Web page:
The PM needs to signal who will take charge of Defence
Like Samson and his hair, I’ve a long held theory that John Faulkner’s powers actually reside in his huge red rimmed glasses.
This may have been an optical illusion, but in moments when Faulkner’s significant consolatory powers were most in demand, such as sitting between Kevin Rudd and Julia Gillard in the Prime Minister’s office two weeks ago, the glasses appeared to double in size.
Today, as the wise old owl of the Labor Party announced he would be moving back to the backbench, the size of his specs looked almost regular - or at least within the range of sizes recommended by OPSM before they give you long-term neck problems.
There have been rumours around Canberra for while that Faulkner was pretty over the role of Defence Minister, foisted upon him as one of the few reliable and experienced people Kevin Rudd could turn to after the disastrous experience of Joel Fitzgibbon.
According to Faulkner today’s decision was always in the plan, as he only wanted to return to the front bench for one term of the new Government.
By his own admission his decision to announce that he will leave the portfolio after the next election is rather “old fashioned”, not wanting to maintain an illusion of post-election responsibility for defence which he won’t actually possess.
The decision is in keeping with Faulkner’s well-earned reputation as a man of genuine integrity within the ALP. He also made clear he won’t be revealing any details of the meeting between himself, Rudd and Gillard on the night Rudd was knifed: “I have not broken a confidence . . . and I don’t intend to start now.”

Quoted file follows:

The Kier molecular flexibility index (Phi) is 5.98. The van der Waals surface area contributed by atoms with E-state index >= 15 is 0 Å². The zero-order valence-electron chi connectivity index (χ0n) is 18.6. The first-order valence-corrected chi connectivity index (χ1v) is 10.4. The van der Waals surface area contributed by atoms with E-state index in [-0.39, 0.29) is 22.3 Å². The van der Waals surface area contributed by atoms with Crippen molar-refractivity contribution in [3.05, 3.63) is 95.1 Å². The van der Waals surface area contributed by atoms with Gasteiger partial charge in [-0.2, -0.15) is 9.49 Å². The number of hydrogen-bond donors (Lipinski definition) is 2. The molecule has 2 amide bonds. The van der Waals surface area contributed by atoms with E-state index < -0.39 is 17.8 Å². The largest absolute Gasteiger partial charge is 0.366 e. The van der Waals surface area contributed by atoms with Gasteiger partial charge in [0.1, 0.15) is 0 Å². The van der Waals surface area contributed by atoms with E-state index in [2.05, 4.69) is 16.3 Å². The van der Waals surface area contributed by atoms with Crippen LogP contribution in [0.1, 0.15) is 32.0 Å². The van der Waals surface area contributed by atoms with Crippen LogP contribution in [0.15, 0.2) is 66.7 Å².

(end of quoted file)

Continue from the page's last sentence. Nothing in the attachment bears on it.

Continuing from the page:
But throwing out the symmetry of Faulkner’s decision is the fact that he will stay in the job of Defence Minister until the election and we have no idea who will replace him.
Gillard has taken a similar decision with the retirement of Finance Minister Lindsay Tanner, but the decision to leave us without a clear idea of who is handling defence is less excusable because of the precarious state of the war in Afghanistan.
In the last month five Australians have been killed in Afghanistan, and only two weeks ago Faulkner made some rather confusing statements about a timetable for withdrawal.
With more Australian casualties in Afghanistan before the next election being a very real possibility, is it good enough to have what is now a lame duck Defence Minister answering questions on the purpose of our mission? And how much faith should we have in our role in the war if the man answering questions about it is on the way out?
Faulkner would not publicly entertain the possibility of who his likely successor should be, but an obvious candidate is current junior Defence Minister Greg Combet.
Gillard may be hesitant about promoting Combet the former union boss so soon after her own ascendancy to the leadership, to counter perceptions of giving “union heavies” a leg up. But given that the war in Afghanistan doesn’t seem to be letting up for the Australian election, why should our administration of it go into the deep freeze until after the poll?
In Combet you have a willing and able candidate ready to step into the role of Defence Minister from now until after the election, albeit with rather large glasses to fill.
Read all about it
Up to the minute Twitter chatter
The latest and greatest
Good morning Punchers. After four years of excellent fun and great conversation, this is the final post…
I have had some close calls, one that involved what looked to me like an AK47 pointed my way, followed…
In a world in which there are still people who subscribe to the vile notion that certain victims of sexual…